Throughout, Friedman presents writing as a slow-developing process that begins on the inside--one that starts with a love of the process rather than hopes for any particular outcome. Preoccupations with success are external distractions that only get in the way. In The Wild Yellow Circling Beast, Friedman speaks of not being able to write until all thoughts have been separated from outside authority. She describes writing as happening in a place "like a chamber that registers the images of a photograph, and which must be kept dark for the picture to be captured."

Friedman also addresses internal judgment. "[O]ur obsession with perfection [makes] us mute," she says in Message From a Cloud of Flies. In Anorexia of Language, she further suggests that a reluctance to write may actually be a reluctance to destroy the beautiful vision in one's mind by putting it on paper, where it will be imperfect. Writers must set this "non-book" in their head aside and allow imperfection in the real book in order to move forward.

Finding meaning in all this work is a topic that weaves its way through the book. In The Story's Body, Friedman builds a case that there is no need to insert "hidden meaning" into a story. Because the world is "imbued" with meaning, to write about this world (and the things in it as perceived with the five senses) will naturally give rise to meaning. In other words, writers don't create meaning; they communicate meaning that is already present in the world. "I saw books milked the world," Friedman says in The Paraffin Density of Wax Wings. A writer's task is to find "the optimal arrangement of words to convey the most meaning possible."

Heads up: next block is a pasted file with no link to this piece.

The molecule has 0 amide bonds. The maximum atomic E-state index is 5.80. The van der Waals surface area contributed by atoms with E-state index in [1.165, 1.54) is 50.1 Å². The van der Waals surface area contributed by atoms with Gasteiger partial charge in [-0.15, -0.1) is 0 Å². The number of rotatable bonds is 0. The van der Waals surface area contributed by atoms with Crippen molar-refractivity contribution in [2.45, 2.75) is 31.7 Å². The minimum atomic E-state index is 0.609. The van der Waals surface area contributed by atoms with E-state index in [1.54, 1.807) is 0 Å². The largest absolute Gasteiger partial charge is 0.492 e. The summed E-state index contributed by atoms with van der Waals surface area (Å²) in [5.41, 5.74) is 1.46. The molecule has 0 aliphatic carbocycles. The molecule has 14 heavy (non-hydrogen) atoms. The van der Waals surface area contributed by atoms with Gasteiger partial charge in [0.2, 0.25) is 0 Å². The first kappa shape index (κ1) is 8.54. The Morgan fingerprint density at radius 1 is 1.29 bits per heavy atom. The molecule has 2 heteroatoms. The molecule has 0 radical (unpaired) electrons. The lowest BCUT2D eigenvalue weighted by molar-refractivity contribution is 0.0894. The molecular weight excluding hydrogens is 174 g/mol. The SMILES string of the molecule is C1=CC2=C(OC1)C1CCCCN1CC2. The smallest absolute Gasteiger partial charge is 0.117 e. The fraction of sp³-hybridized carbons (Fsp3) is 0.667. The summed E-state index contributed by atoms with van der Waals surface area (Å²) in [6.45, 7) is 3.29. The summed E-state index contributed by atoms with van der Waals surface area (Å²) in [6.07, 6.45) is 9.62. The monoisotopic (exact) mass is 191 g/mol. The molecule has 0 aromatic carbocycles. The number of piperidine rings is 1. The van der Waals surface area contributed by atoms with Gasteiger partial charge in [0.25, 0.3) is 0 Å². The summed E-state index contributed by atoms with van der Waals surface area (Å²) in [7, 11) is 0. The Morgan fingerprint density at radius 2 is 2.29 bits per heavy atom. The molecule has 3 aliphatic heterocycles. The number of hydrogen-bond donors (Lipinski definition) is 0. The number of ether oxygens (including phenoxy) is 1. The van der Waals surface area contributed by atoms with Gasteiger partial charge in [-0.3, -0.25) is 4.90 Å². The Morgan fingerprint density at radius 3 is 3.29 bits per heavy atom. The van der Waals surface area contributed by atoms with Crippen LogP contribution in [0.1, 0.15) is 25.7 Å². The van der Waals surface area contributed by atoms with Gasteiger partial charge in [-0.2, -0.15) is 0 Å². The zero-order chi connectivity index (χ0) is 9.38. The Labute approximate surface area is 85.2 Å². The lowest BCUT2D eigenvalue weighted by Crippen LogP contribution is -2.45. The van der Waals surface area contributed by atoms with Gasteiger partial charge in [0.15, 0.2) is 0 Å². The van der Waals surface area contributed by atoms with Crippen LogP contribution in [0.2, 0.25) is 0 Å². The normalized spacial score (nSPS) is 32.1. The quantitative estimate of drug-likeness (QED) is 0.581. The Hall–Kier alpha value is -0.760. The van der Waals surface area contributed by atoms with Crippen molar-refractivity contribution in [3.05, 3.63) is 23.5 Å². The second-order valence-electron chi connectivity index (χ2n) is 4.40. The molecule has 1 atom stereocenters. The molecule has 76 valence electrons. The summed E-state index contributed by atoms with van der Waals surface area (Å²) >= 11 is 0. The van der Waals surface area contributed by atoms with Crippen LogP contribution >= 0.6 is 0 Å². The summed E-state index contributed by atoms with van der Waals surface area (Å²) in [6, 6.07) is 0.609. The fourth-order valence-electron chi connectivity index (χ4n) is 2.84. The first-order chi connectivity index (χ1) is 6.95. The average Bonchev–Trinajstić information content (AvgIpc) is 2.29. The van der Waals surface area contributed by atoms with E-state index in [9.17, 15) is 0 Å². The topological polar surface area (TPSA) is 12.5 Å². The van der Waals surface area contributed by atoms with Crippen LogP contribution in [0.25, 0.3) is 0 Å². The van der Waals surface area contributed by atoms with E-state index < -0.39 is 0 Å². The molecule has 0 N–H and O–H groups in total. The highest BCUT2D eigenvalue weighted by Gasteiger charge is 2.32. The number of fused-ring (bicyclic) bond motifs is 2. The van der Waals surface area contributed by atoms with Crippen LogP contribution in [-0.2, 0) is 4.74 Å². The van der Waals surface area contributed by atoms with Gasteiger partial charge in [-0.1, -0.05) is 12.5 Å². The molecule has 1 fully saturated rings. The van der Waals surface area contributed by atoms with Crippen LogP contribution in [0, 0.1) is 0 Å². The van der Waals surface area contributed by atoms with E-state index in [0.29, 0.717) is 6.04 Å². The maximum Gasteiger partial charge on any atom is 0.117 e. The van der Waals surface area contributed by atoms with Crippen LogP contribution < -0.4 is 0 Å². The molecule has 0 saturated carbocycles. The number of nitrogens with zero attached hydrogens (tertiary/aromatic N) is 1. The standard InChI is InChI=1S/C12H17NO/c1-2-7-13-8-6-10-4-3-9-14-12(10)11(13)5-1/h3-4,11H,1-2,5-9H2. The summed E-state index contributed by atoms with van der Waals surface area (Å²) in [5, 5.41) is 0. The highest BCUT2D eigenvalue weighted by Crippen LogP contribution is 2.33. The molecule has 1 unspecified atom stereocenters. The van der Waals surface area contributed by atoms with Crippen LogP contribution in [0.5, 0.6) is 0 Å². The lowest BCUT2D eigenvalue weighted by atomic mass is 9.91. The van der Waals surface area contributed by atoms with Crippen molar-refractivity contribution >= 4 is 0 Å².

Writing After Dark does not offer technical insight on how to find this optimal arrangement of words. There are other books for that. What this book does do, in often beautiful language embroidered with insight, is encourage us to live well and to write with abandon. And, through writing, to "heal the rift between the hours we've lived through and the authoritarian grid of language."

Sunday, November 23, 2014

Managing the Rejection: Knowing When NOT to Say When

By Len Lawson

I submitted a poetry manuscript to a highly coveted university press. Six months later I received its response: a rejection. However, within that six months, I was not clutching my cheeks in front of my computer every day waiting for an email from the publisher. I wrote more poems and perfected my craft, so I resubmitted to them an updated manuscript in a reply email . We'll meet back in another six months to see how this turns out...

Rejection will always be a part of the writer's existence. Unfortunately, it is like a continual pain in the body that has to be managed effectively. Otherwise, the body, or in this case the writer, will double over in agony with every hurt.

Here are some tips to counter the sting of rejection from publishers and editors:

1. Don't take it personally. Rejection from a publisher or editor is NOT an indictment on a writer's character or personality. I try to place myself in the shoes of these individuals. Publishers and editors receive hundreds to thousands of manuscripts annually on a continual basis. Their challenge is to choose works that either fit their style or that they feel represents their entity the best. It's almost like a lottery where one or a few manuscripts are chosen from many selections that actually have merit. The ratios are really pathetic when we stop to think about it. They do their best to select their own opinion of merit. In other words, it's not us; it's them.